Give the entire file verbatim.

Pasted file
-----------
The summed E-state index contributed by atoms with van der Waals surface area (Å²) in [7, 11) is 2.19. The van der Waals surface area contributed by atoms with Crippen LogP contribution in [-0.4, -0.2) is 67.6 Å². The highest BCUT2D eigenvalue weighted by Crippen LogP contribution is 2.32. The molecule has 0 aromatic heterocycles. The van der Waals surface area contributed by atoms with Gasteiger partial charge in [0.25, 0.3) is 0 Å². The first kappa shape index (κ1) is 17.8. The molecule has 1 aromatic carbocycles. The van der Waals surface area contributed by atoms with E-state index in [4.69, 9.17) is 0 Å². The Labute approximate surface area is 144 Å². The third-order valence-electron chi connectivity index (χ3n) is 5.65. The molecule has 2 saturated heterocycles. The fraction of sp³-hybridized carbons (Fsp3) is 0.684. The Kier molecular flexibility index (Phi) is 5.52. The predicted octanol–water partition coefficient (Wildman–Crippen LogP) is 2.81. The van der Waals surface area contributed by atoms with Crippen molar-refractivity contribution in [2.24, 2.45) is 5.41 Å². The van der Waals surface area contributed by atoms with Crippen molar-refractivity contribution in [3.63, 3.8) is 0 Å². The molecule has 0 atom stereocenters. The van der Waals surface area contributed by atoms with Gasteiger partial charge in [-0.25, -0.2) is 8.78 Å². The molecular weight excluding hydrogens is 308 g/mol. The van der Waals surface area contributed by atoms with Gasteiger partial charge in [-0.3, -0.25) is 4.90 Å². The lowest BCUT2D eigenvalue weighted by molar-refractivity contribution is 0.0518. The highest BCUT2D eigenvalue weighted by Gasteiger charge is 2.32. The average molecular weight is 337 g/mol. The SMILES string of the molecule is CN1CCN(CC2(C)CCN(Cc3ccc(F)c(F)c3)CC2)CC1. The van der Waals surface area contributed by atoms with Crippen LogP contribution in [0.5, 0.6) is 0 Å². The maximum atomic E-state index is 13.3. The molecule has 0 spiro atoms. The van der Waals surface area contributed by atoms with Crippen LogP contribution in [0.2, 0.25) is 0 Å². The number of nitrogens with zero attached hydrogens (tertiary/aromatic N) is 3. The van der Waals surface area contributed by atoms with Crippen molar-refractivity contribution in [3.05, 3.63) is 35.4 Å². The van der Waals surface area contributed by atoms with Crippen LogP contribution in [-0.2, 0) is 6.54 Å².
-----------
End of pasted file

The summed E-state index contributed by atoms with van der Waals surface area (Å²) in [7, 11) is 2.19. The van der Waals surface area contributed by atoms with Crippen LogP contribution in [-0.4, -0.2) is 67.6 Å². The highest BCUT2D eigenvalue weighted by Crippen LogP contribution is 2.32. The molecule has 0 aromatic heterocycles. The van der Waals surface area contributed by atoms with Gasteiger partial charge in [0.25, 0.3) is 0 Å². The first kappa shape index (κ1) is 17.8. The molecule has 1 aromatic carbocycles. The van der Waals surface area contributed by atoms with E-state index in [4.69, 9.17) is 0 Å². The Labute approximate surface area is 144 Å². The third-order valence-electron chi connectivity index (χ3n) is 5.65. The molecule has 2 saturated heterocycles. The fraction of sp³-hybridized carbons (Fsp3) is 0.684. The Kier molecular flexibility index (Phi) is 5.52. The predicted octanol–water partition coefficient (Wildman–Crippen LogP) is 2.81. The van der Waals surface area contributed by atoms with Crippen molar-refractivity contribution in [2.24, 2.45) is 5.41 Å². The van der Waals surface area contributed by atoms with Crippen molar-refractivity contribution in [3.63, 3.8) is 0 Å². The molecule has 0 atom stereocenters. The van der Waals surface area contributed by atoms with Gasteiger partial charge in [-0.25, -0.2) is 8.78 Å². The molecular weight excluding hydrogens is 308 g/mol. The van der Waals surface area contributed by atoms with Gasteiger partial charge in [-0.3, -0.25) is 4.90 Å². The lowest BCUT2D eigenvalue weighted by molar-refractivity contribution is 0.0518. The highest BCUT2D eigenvalue weighted by Gasteiger charge is 2.32. The average molecular weight is 337 g/mol. The SMILES string of the molecule is CN1CCN(CC2(C)CCN(Cc3ccc(F)c(F)c3)CC2)CC1. The van der Waals surface area contributed by atoms with Crippen LogP contribution in [0.5, 0.6) is 0 Å². The maximum atomic E-state index is 13.3. The molecule has 0 spiro atoms. The van der Waals surface area contributed by atoms with Crippen LogP contribution in [0.2, 0.25) is 0 Å². The number of nitrogens with zero attached hydrogens (tertiary/aromatic N) is 3. The van der Waals surface area contributed by atoms with Crippen molar-refractivity contribution in [3.05, 3.63) is 35.4 Å². The van der Waals surface area contributed by atoms with Crippen LogP contribution in [-0.2, 0) is 6.54 Å².